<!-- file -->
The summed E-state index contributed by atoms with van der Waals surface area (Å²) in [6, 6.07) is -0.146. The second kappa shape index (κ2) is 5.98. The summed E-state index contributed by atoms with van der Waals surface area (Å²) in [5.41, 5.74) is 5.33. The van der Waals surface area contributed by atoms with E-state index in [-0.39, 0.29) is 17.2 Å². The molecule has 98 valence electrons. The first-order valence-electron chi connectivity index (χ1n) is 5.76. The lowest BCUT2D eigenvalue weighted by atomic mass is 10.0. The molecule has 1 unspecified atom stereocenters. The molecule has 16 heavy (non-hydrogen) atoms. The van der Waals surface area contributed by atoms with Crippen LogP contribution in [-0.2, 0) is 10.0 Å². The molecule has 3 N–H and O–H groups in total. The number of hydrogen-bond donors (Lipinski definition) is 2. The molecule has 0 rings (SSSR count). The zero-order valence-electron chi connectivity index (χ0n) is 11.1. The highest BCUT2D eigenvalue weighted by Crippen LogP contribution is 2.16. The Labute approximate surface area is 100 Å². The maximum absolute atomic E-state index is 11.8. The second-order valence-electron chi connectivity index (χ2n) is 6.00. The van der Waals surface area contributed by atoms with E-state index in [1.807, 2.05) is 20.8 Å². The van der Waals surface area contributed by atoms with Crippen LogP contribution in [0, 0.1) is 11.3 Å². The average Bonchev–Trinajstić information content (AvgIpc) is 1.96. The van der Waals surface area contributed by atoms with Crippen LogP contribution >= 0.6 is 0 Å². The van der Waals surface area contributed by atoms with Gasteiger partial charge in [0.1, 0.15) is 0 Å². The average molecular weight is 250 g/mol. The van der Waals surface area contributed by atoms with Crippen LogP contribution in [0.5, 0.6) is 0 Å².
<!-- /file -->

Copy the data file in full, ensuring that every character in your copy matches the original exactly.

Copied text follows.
The summed E-state index contributed by atoms with van der Waals surface area (Å²) in [6, 6.07) is -0.146. The second kappa shape index (κ2) is 5.98. The summed E-state index contributed by atoms with van der Waals surface area (Å²) in [5.41, 5.74) is 5.33. The van der Waals surface area contributed by atoms with E-state index in [-0.39, 0.29) is 17.2 Å². The molecule has 98 valence electrons. The first-order valence-electron chi connectivity index (χ1n) is 5.76. The lowest BCUT2D eigenvalue weighted by atomic mass is 10.0. The molecule has 1 unspecified atom stereocenters. The molecule has 16 heavy (non-hydrogen) atoms. The van der Waals surface area contributed by atoms with Crippen LogP contribution in [-0.2, 0) is 10.0 Å². The molecule has 3 N–H and O–H groups in total. The number of hydrogen-bond donors (Lipinski definition) is 2. The molecule has 0 rings (SSSR count). The zero-order valence-electron chi connectivity index (χ0n) is 11.1. The highest BCUT2D eigenvalue weighted by Crippen LogP contribution is 2.16. The Labute approximate surface area is 100 Å². The maximum absolute atomic E-state index is 11.8. The second-order valence-electron chi connectivity index (χ2n) is 6.00. The van der Waals surface area contributed by atoms with E-state index in [1.807, 2.05) is 20.8 Å². The van der Waals surface area contributed by atoms with Crippen LogP contribution in [0, 0.1) is 11.3 Å². The average Bonchev–Trinajstić information content (AvgIpc) is 1.96. The van der Waals surface area contributed by atoms with Crippen LogP contribution >= 0.6 is 0 Å². The van der Waals surface area contributed by atoms with Gasteiger partial charge in [0.1, 0.15) is 0 Å². The average molecular weight is 250 g/mol. The van der Waals surface area contributed by atoms with Crippen LogP contribution in [0.5, 0.6) is 0 Å².